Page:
Mongolia Homestay Day Four – Horseback Ride to the Legendary Gunj “Princess” Temple (B, L, D – Camping): In the early morning you will start your next leg of travel by horseback for 15 kilometers to the Buddhist Temple ruins where you will overnight known as “Gunj Temple”. History states that when Tusheet Khan of the Khalkha was living nearby, his grandson Dondovdorj won the title of “Ephu” and as a result, Enkhamgalan Khan of Manchu honorifically bestowed his 6th princess to Dondovdorj to which she later became queen. Enkhamgalan khan also awarded the title of ‘Diligence and Kindness’ to his princess and presented her with a ‘Golden Leaf Award’ made of five kilograms of gold. When the princess passed away in 1740, Ephu Dondovdorj erected a marble monument and burial temple in her honor. Historically, the Manchu Khan intended his princess to become a spy for the Manchu Empire and when she changed her loyalties to the Mongol Empire, the Manchu Khan sent assassins to successfully end her life. Tonight you will camp nearby the sightseeing with a herder guide after having picnic dinner.
Mongolia Homestay Day Five – Back to Herder family – Bridles and National Patterns (B, L, D – Overnight in a Genuine Nomadic Ger): After breakfast, you will begin your return trip by horseback to Ms. Amarjargal’s family. Ms. Amarjargal is a locally well known and talented local nomadic seamstress (she sews much the traditional garments for the local nomads), will teach you how to tie a bridle as well as how to make Mongolian patterns for traditional garments which will be followed by a wonderfully hot nomadic dinner and traditional tea with the family.
Mongolia Homestay Day Six – Drinking and Dancing with Nomadic Families… YES! Today YOU will Learn The Ancient Nomadic Art of ‘Moonshine’ (home-made distilled vodka) followed with Learning a Buryat Ethnic Dance (B, L, D – Overnight in a Genuine Nomadic Ger): After breakfast, you will travel 5 kilometers by horseback or ox cart in parallel with Terelj River’s lushly forested river banks to Mr. Zorigt’s family; upon arrival, they will prepare and serve you with a hot nomadic lunch and traditional tea. After your meal and some rest, Mr. Zorig’s wife will show you the process of how to make sour cream and nomadic moonshine. Today you will have a chance to learn Buryat dance and song called “Yohor” before your evening dinner with the family. “Yohor” is a dance and singing activity definitive to the Buryat Ethnic Group; people stand in a circle holding hands and singing in a low pitch. The dance movements are simple: 1) forward movement and 2) sideways steps or 3) backward jumps while the arms move up, down, or to the sides. It’s also common to include swaying body movements as well as head gestures. The dance movements modulate into stamping, hopping and leaping with changes in the rhythm. The dance may last from several minutes to several hours according to social myths – people used to do the Yohor for three days during the sacrificial ritual of mountain. Yohor dance isn’t limited to a single circle, and there is no prescribed number of people in the circles, so it isn’t uncommon for one circle to be larger than another. Yohor is not taught dance, people used to learn by watching the dancing during social events – Buryat elders say they mostly do the dance to feel their cultural identity. Dancing Yohor reminds them of their shared past and strengthens their ethnic identity in the present and the future. Buryats believe that when singing and moving from the heart for the soul – Yohor becomes real.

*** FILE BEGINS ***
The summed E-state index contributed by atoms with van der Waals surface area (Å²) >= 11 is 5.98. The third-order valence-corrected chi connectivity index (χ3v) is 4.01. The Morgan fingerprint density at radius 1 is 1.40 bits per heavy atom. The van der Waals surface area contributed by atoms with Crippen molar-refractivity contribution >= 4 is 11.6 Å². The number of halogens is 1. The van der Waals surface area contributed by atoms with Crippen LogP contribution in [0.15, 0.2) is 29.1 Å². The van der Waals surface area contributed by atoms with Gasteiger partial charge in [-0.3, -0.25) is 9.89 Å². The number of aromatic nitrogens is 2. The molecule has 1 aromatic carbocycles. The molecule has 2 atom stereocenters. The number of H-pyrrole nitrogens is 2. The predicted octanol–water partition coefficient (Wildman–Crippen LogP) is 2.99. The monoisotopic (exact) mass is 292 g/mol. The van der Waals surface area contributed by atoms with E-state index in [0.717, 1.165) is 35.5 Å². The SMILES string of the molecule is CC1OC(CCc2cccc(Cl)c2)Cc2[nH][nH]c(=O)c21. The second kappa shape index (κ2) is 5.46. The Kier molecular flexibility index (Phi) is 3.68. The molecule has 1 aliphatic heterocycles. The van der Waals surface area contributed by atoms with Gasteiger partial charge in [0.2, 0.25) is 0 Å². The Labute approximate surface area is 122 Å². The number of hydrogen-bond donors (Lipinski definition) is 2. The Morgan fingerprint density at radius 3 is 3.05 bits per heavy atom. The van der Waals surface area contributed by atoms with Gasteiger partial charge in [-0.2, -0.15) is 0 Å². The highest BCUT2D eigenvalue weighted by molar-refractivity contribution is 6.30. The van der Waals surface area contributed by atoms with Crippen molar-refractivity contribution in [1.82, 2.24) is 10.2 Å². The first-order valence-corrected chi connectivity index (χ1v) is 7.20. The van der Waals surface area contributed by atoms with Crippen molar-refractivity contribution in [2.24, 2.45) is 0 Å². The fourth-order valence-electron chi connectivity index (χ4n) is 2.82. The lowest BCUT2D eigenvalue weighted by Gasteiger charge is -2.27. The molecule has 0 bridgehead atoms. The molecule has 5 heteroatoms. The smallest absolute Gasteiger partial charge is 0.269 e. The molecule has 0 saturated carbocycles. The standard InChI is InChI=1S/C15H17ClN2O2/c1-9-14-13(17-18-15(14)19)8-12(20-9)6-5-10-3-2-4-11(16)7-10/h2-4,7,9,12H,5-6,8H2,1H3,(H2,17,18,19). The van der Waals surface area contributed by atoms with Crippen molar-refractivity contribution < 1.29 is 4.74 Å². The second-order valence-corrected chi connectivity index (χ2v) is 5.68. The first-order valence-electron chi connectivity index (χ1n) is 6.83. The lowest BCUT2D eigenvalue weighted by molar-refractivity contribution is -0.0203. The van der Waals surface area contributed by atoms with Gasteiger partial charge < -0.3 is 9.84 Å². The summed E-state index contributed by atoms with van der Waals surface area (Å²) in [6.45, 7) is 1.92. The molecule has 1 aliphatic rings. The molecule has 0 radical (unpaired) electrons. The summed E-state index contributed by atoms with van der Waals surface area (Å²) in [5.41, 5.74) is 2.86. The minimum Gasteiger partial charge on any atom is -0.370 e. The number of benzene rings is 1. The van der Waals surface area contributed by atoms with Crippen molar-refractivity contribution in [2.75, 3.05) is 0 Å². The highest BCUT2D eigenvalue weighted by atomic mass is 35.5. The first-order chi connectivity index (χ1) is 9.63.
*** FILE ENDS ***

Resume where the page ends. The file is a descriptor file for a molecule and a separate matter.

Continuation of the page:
Mongolia Homestay Day Seven- Learn the ancient art of Mongolian archery and collecting dung (B, L, D – Overnight in a Genuine Nomadic Ger): In the early morning you will have an opportunity to milk a cow with his wife. Then you will have a nomadic breakfast. While you are staying at his home you will practice Mongolian archery with him. After your lunch, you will continue your travel to next family around 10 kilometers crossing the river. Arrive at Mr. Sangi’s family. You will be welcomed a nomadic dinner and tea.
Mongolia Homestay Day Eight – Learn the methods of making dairy product (B, L): After breakfast Mrs. Purevsuren will help you to learn and practice how to make dried curds. If you are interested in Mrs. Purevsuren can show you how she hand puns soft and luxurious baby camel wool and sheep wool. These 100% natural wool can be used as woolen ropes for Ger component or children winter pair socks etc. She uses no dyes or other chemical treatments. All natural however the wool needs to be washed and dehaired before yarn. Most of the time wool is not truly from babies, but rather from one and two year old camels or sheep. Then you will have a farewell lunch with her family. In the late afternoon local guide will take you by ox cart to Terelj area around 1 kilometer. You will depart from Terelj area.
- Visiting nomadic families
- All nomadic breakfast, lunch and dinner which are stated on itinerary
- Herder guide service on route
- Stay overnight in Ger for 6 nights /only 2-3 beds in Ger/
- Stay overnight in tent for one night
- Horse riding according to itinerary
- Traveling by ox cart according to itinerary
- Pack animals on route
- Cultural activities (archery, collecting dung, play ankle bone game etc)
- Boiled water on route
- Camping equipments /sleeping bag, mattress /
- Orientation lesson fee
- Public bus ticket
- Personal use
Important Notes for Mongolian Homestay Travel and Mongolia Homestay: These are “non-touristic” cultural adventures with nomadic families – please do refer to the ‘terms and conditions’ for further clarifications. Winter itineraries are provided for “reference” there will always be changes in activities, methods of travel, etc., to maintain the ‘health/safety’ of travelers and nomadic families. Please double confirm itineraries via email and/or upon arrival at our office during the “training workshop”. ONLINE Itineraries are ONLY meant to provide you a “general” comprehension of day to day experiences and prices (subject to changes), terrain, lifestyles, etc., distances will change in accordance with Nomadic pastures, weather, culture, lifestyles and other factors.